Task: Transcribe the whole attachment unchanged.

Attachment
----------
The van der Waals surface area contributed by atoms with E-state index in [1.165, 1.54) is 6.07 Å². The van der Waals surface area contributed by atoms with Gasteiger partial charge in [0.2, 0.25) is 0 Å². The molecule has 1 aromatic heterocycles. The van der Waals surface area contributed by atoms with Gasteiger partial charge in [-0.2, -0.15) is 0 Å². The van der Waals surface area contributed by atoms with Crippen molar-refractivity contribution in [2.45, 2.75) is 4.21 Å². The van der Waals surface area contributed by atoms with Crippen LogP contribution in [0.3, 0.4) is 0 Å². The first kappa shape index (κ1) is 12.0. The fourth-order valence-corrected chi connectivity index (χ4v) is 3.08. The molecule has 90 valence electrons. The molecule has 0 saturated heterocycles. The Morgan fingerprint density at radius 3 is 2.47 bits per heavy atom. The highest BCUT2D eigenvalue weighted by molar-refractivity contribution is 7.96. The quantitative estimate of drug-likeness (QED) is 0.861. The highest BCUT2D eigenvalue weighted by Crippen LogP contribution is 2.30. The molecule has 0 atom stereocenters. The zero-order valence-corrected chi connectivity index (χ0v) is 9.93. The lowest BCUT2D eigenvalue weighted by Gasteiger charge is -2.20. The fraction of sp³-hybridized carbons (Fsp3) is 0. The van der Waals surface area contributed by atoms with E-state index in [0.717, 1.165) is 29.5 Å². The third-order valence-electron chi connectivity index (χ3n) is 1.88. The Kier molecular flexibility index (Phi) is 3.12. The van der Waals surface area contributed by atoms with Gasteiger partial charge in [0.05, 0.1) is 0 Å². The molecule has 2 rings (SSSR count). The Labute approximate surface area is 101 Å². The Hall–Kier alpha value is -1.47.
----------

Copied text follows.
The van der Waals surface area contributed by atoms with E-state index in [1.165, 1.54) is 6.07 Å². The van der Waals surface area contributed by atoms with Gasteiger partial charge in [0.2, 0.25) is 0 Å². The molecule has 1 aromatic heterocycles. The van der Waals surface area contributed by atoms with Gasteiger partial charge in [-0.2, -0.15) is 0 Å². The van der Waals surface area contributed by atoms with Crippen molar-refractivity contribution in [2.45, 2.75) is 4.21 Å². The van der Waals surface area contributed by atoms with Crippen LogP contribution in [0.3, 0.4) is 0 Å². The first kappa shape index (κ1) is 12.0. The fourth-order valence-corrected chi connectivity index (χ4v) is 3.08. The molecule has 90 valence electrons. The molecule has 0 saturated heterocycles. The Morgan fingerprint density at radius 3 is 2.47 bits per heavy atom. The highest BCUT2D eigenvalue weighted by molar-refractivity contribution is 7.96. The quantitative estimate of drug-likeness (QED) is 0.861. The highest BCUT2D eigenvalue weighted by Crippen LogP contribution is 2.30. The molecule has 0 atom stereocenters. The zero-order valence-corrected chi connectivity index (χ0v) is 9.93. The lowest BCUT2D eigenvalue weighted by Gasteiger charge is -2.20. The fraction of sp³-hybridized carbons (Fsp3) is 0. The van der Waals surface area contributed by atoms with E-state index in [0.717, 1.165) is 29.5 Å². The third-order valence-electron chi connectivity index (χ3n) is 1.88. The Kier molecular flexibility index (Phi) is 3.12. The van der Waals surface area contributed by atoms with Gasteiger partial charge in [0.05, 0.1) is 0 Å². The molecule has 2 rings (SSSR count). The Labute approximate surface area is 101 Å². The Hall–Kier alpha value is -1.47.